Ian McNulty

Producer

Ian is the host of Where Y’Eat and the Community Impact series at WWNO.

Each week, Ian shares his commentary on the intriguing food culture of New Orleans and south Louisiana with WWNO’s Where Y’Eat. He also shines light on the difference that innovative nonprofits are making across the New Orleans region through WWNO’s Community Impact series, interviewing nonprofit leaders and the people they serve.  Ian first became a WWNO contributor in 2009. He is a freelance journalist and a published author. A native of Rhode Island, Ian is a graduate of Rutgers University. He has lived in New Orleans since 1999.

Blackened fish took the world by storm in the 1980s and remains a standard in New Orleans.
Courtesy of Muriel's Jackson Square

Blackened fish is an icon of an earlier era of American cuisine that has stood the test of time. But it can still be a problematic dish, widely misunderstood and often tragically misinterpreted.

The diversity of the Gulf will be one of the topics at Slow Fish, an international conference in New Orleans this week.
Slow Fish

Update: Friday's Slow Fish program will be at The Broad Theater at 636 N. Broad Street. Conference only, no public festival.

The Slow Fish conference is March 10-13 at the Old U.S. Mint, 400 Esplanade Ave.

Its festival is held around the grounds and is free and open to the public on Friday (March 11), 3-7 p.m., Saturday (March 12), noon-6 p.m. 

See details at www.slowfish2016.com.

The fried seafood boat at Morton's Seafood in Madisonville.
Ian McNulty

The seafood boat is not a po-boy, and it’s different from a seafood platter. It belongs to its own niche. It flies brazenly in the face of modern low-carb diets, but survives at a handful of eateries. It can kindle cravings in those with a nostalgic bent, and maybe event those who enjoy a little spectacle with their supper.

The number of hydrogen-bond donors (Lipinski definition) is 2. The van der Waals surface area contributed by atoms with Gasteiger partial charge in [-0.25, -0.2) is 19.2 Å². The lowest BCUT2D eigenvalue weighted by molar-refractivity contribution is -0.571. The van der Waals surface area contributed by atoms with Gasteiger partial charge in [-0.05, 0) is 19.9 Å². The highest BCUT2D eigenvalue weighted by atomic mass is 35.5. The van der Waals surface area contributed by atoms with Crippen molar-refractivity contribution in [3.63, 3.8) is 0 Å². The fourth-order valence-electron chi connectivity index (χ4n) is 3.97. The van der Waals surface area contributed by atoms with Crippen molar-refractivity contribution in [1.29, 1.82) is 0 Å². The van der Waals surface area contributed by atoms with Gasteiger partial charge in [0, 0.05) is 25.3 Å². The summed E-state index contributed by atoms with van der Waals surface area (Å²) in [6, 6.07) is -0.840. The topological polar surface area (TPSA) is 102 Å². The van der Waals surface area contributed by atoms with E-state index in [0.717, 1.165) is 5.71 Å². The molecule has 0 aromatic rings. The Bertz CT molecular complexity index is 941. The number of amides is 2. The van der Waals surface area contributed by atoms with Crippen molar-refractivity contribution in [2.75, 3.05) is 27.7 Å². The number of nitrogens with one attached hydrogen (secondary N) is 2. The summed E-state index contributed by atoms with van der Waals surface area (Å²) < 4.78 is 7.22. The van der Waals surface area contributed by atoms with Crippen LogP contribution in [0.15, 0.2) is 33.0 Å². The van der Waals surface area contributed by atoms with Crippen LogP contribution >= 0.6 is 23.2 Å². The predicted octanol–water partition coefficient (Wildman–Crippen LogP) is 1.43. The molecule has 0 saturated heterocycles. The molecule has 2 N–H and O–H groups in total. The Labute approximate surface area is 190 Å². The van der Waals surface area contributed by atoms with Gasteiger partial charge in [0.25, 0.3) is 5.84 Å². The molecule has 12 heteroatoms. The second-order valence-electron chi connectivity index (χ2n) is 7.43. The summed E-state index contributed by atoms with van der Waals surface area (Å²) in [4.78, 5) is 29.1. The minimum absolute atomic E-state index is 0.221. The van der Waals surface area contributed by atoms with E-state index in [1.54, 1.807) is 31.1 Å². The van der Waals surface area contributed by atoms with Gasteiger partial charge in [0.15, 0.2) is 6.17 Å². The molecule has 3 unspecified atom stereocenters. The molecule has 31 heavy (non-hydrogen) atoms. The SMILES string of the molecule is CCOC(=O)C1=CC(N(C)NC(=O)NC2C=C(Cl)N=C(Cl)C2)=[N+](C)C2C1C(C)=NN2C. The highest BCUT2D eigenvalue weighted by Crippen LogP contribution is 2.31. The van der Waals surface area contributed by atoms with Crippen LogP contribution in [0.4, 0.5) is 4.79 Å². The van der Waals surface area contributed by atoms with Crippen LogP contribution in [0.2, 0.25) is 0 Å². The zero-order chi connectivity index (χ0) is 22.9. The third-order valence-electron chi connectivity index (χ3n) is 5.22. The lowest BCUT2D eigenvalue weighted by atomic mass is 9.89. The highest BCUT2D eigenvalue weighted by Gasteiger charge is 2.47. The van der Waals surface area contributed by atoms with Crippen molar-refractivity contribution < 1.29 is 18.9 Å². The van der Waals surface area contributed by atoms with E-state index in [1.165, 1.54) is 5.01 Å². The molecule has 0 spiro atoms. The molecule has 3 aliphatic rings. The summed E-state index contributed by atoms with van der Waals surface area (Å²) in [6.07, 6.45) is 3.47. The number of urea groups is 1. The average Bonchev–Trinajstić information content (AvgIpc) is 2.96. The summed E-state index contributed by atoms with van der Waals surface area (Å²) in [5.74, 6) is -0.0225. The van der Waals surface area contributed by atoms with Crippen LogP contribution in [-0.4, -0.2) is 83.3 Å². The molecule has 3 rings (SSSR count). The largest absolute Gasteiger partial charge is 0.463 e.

The longtime deli FredRick's is now Bienvenue Bar & Grill.
Ian McNulty

Around downtown New Orleans, a small circuit of old fashioned diners and delis give their own particular read at the food life of New Orleans, set to the reliable rhythms of red bean Mondays and fried seafood Fridays.

Szechuan pepper shrimp at Nine Roses in Gretna, La.
Ian McNulty

A circuit of Vietnamese and Chinese restaurants in New Orleans serve their own renditions of a distinctive, twice-fried style of seafood that makes a refreshing change of pace from the local standard. 

It goes by different names too --  salt baked seafood, salt and pepper seafood, Szechuan pepper seafood or rang muoi.

Crawfish season brings invitations that are as much about socializing as feasting.
Ian McNulty

Here’s one thing about the seasons in New Orleans: they don’t heed the weather.

Not in a town where you’re likely to be hanging Christmas lights wearing shorts, a T-shirt and a light sweat, or where the most famous winter holiday, Mardi Gras, is celebrated primarily outdoors no matter if its balmy and beautiful or spitting down freezing rain.

Ian McNulty / WWNO

As parades roll and people hit the streets for Carnival revelry, street food blossoms everywhere.

King cakes have become a popular cultural icon in New Orleans, though some still look for the satisfaction of an old classic style.
Ian McNulty

King cakes have been popular in New Orleans for a long time. But not this popular. Something has changed.

King cake has become a cultural statement, one of those emblems of pride that New Orleans uses to celebrate itself. King cake is the Saints fleur-de-lis of food. You live it, you wear it, you rally around it.

The menu at Lahpet, a pop-up in Mid-City, is full of flavors from Burmese cooking.
Ian McNulty

A salad for lunch can be light and it can feel refreshing. Rarely does the dish actually deliver its own buzz. But that is one of the attributes of a salad called lahpet. It’s built around fermented tea leaves, which lend the kick behind the beguiling pungency of the dish.

Does charity start at home? For many in the New Orleans hospitality business, charity starts at the stove, and the bar. The food and drink they contribute are the lifeblood for countless charitable events and fundraisers, and they’re constantly answering the call to support community causes with their time and talent and product.

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